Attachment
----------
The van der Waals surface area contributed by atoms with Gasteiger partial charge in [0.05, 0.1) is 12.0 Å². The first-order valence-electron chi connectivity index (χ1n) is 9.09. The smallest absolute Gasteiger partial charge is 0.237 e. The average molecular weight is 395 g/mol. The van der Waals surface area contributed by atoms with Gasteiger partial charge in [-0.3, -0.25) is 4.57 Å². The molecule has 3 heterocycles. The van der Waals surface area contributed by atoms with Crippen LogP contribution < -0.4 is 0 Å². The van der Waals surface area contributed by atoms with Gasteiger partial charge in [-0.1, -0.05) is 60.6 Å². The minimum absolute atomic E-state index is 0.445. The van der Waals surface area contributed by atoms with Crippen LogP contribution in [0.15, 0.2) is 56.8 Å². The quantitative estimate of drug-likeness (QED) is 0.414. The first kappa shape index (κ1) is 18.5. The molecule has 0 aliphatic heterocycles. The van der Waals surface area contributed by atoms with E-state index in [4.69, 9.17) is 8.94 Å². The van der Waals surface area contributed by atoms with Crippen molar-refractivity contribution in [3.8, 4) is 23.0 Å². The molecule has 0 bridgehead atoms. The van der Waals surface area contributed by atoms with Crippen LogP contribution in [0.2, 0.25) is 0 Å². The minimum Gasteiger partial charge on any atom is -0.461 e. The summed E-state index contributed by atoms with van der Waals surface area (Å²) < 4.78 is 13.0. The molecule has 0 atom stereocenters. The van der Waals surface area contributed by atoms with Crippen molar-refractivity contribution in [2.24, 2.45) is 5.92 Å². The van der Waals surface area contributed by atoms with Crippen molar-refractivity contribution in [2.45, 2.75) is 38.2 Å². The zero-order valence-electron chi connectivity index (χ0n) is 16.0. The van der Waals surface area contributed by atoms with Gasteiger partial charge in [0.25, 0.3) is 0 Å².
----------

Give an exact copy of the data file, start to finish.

The van der Waals surface area contributed by atoms with Gasteiger partial charge in [0.05, 0.1) is 12.0 Å². The first-order valence-electron chi connectivity index (χ1n) is 9.09. The smallest absolute Gasteiger partial charge is 0.237 e. The average molecular weight is 395 g/mol. The van der Waals surface area contributed by atoms with Gasteiger partial charge in [-0.3, -0.25) is 4.57 Å². The molecule has 3 heterocycles. The van der Waals surface area contributed by atoms with Crippen LogP contribution < -0.4 is 0 Å². The van der Waals surface area contributed by atoms with Gasteiger partial charge in [-0.1, -0.05) is 60.6 Å². The minimum absolute atomic E-state index is 0.445. The van der Waals surface area contributed by atoms with Crippen LogP contribution in [0.15, 0.2) is 56.8 Å². The quantitative estimate of drug-likeness (QED) is 0.414. The first kappa shape index (κ1) is 18.5. The molecule has 0 aliphatic heterocycles. The van der Waals surface area contributed by atoms with E-state index in [4.69, 9.17) is 8.94 Å². The van der Waals surface area contributed by atoms with Crippen molar-refractivity contribution in [3.8, 4) is 23.0 Å². The molecule has 0 bridgehead atoms. The van der Waals surface area contributed by atoms with Crippen LogP contribution in [0.2, 0.25) is 0 Å². The minimum Gasteiger partial charge on any atom is -0.461 e. The summed E-state index contributed by atoms with van der Waals surface area (Å²) < 4.78 is 13.0. The molecule has 0 atom stereocenters. The van der Waals surface area contributed by atoms with Crippen molar-refractivity contribution in [2.24, 2.45) is 5.92 Å². The van der Waals surface area contributed by atoms with Crippen molar-refractivity contribution in [2.45, 2.75) is 38.2 Å². The zero-order valence-electron chi connectivity index (χ0n) is 16.0. The van der Waals surface area contributed by atoms with Gasteiger partial charge in [0.25, 0.3) is 0 Å².